Monday, August 10, 2009

Why Does Anyone Take Pictures?

My job has been stale. Every year at some point I feel burnt out, but it seems each year that feeling comes quicker. It also seems that my life is in some sort of weird repeating cycle. Every two years similar events happen with similar disappointments in similar settings despite the fact that I age. Some times the comparisons are uncanny, sometimes I think I generalize and attribute these similarities to overblown coincidence. What it comes down to is frustration and quick, often wrong rationalization.

The first quarter of my freshman year of college in the fall of 2007 was a very trying, frustrating time filled with insomnia and culture shock. Despite the initial overwhelming, negative experience, I learned not only how to take better photographs but learned about a man named Gordon Parks.

Gordon Parks is my favorite photographer, not just for the images he captured and stories he told, but for his honest interpretation of his work and himself. While doing a report on him I came across a quote from him:

"Many times I wonder if my achievement was worth the loneliness I experienced, but now I realize the price was small." - Gordon Parks

Gordon Parks taught me that photography is not just documentation of the world around you, but also an expression of yourself. The things you chose to document, chose to go see, chose to cover and chose to photograph represent something you want to say, but not might always have the words for. Some people paint pictures, some people write poetry, some people whine and moan on their social networking websites, Parks showed me that I had photography.

The other night I was on top of a parking garage listening to the Reds game with a friend. Four years earlier I had been at the same parking garage with the same friend. We had gone there after setting out with my first digital camera with one goal in mind; to explore. I've been doing the same thing ever since then. As we overlooked the nearby suburban shopping center and cinema I made the remark: "You know? Shit never really got better."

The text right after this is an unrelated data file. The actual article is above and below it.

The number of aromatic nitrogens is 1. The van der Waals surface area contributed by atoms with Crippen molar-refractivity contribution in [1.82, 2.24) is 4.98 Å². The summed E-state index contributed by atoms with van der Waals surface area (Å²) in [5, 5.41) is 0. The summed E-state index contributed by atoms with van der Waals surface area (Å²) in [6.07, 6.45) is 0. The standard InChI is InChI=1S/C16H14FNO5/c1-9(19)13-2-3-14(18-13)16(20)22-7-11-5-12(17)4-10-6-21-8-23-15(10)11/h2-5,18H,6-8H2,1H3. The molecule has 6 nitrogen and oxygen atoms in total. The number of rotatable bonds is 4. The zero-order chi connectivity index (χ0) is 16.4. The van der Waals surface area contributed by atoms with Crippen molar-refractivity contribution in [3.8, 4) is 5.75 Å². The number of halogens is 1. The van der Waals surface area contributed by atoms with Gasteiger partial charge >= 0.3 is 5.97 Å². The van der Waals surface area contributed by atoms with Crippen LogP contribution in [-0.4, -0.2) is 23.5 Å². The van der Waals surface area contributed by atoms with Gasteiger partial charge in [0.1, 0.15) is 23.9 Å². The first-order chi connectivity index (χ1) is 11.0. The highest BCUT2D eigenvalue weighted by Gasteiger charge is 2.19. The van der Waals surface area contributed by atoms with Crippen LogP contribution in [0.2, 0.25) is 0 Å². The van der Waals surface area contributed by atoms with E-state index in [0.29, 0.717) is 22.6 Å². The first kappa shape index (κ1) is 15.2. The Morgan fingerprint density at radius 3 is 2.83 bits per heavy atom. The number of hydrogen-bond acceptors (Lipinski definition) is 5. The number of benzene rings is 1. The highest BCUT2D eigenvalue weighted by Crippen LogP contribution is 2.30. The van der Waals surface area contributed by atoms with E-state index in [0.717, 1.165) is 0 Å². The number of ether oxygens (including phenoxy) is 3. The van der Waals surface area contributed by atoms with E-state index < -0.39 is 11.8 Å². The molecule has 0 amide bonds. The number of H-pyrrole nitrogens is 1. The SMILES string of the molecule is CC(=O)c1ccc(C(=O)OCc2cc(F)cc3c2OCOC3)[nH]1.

I said the comment without much thought after a few consecutive frustrating days. I may not have meant it, but it got me thinking about why we had set out with the camera in 2005 and why I still do the same thing today.

Over time the people, places and events I've chosen to photograph, even when picked out of necessity for an assignemnt, represented not only the goal of an assigned task or someone/something's story, but a reflection of my own interest and feeling.

Photography is not only a form of documentation, but a reflection of your thoughts and sub-conscious. From the anxiety and things you wish you could say to the joy of life and little known detail you wish to share, photography has been my way of showing the things I can't often put into words or outright say. As self righteous or cliche as it may sound, the top reward from my work would be for someone to see it and know they weren't alone in the confused feelings of life that they have, just as Gordon Parks showed me.


  1. Damn Ronny, kinda deep......but good!!

  2. You're not alone. Your work brings a sense of completion knowing who you were way back when and seeing what you are capable of today. Keep the faith, not in God, but in yourself and your abilties.

  3. Inspirational.
    I hope someday I can take the consistent quality pictures that you always capture.